Take responsibility for chemicals

LIKE many of us, I was glued to the TV set watching the recent floods that rivalled 1974.

The disturbing images of livestock being washed downstream was one thing, but the other concern I had was the number of drums getting swept away as well.

I have no idea whether they were all full or empty, but they are not going to do any good with the direction they were heading.

We answered the call of drumMUSTER, with more than 20 million containers recycled so far.

This is an excellent effort from all concerned.

But I keep seeing an old 20 litre drum of cattle dip getting washed downstream in its bright yellow container.

It obviously had some liquid or crystallised product still in it, from its upright passage downstream, and I did not need the very visible skull and crossbones to tell me it was toxic and hazardous.

Obviously someone had stored this drum, maybe very consciously in a secure area.

However, now it was out and who knows what repercussions it may have in the future?

So what can you do?

Get on board with drumMUSTER and also add ChemClear to your list.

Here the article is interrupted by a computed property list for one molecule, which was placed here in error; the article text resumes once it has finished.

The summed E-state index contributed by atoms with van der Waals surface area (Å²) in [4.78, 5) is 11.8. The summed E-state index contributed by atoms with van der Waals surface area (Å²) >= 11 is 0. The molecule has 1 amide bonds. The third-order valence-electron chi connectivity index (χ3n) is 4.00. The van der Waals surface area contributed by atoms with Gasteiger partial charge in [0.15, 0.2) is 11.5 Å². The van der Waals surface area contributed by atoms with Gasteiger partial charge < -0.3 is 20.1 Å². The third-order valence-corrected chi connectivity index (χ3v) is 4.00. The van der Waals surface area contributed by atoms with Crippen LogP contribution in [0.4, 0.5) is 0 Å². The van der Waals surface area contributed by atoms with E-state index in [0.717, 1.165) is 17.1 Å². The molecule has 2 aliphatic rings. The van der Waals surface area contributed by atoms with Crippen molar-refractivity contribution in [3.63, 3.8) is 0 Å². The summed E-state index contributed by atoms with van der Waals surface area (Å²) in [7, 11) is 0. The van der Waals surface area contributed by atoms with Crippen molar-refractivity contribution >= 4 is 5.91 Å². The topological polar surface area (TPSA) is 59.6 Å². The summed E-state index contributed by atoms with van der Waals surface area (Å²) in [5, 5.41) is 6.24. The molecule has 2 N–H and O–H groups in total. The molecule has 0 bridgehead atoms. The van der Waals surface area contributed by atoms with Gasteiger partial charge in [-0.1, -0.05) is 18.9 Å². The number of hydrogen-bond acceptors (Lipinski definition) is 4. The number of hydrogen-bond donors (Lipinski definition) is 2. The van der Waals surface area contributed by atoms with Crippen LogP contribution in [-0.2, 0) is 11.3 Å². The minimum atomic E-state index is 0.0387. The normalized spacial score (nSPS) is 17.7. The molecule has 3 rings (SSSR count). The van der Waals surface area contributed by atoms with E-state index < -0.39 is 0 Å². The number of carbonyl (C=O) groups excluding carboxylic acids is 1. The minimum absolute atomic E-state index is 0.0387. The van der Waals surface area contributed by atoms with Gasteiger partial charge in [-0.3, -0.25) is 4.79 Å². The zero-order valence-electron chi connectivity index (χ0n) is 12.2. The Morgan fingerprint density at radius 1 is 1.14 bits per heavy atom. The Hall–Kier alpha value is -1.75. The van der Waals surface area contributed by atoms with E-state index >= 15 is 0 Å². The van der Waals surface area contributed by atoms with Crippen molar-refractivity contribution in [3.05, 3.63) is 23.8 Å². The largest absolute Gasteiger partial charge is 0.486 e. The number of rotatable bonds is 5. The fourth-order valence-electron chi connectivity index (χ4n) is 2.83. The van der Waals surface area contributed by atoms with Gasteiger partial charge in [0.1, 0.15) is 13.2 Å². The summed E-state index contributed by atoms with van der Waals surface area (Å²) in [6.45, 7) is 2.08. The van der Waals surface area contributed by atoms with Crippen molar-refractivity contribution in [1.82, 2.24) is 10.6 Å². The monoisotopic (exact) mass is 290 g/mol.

The numbers are staggering, and my old farming mate, Col Hoey, now drumMUSTER and ChemClear co-ordinator, provided me with some figures. More than 341,000 litres of unwanted ag and vet chemicals have been collected across Australia since 2003.

More than 112,000 litres were just from Queensland, with 53,000 litres in 2011 alone.

You can bet your socks it won't all be traditional glyphosate, that is for sure.

ChemClear is on again in either April or May for collection dates, depending on volumes as needed by the rural community.

We all need a few clean empty drums around, as they are very handy for many a job. But with the quantities we use these days, then recycling and responsible disposal becomes a must for all of us as product users.

I will take the liberty of adding the busy Col Hoey's phone number of 0428 964 576 or recommend the ChemClear website for all you technical gurus, so initial contact can be undertaken.

Topics:  drum muster environment

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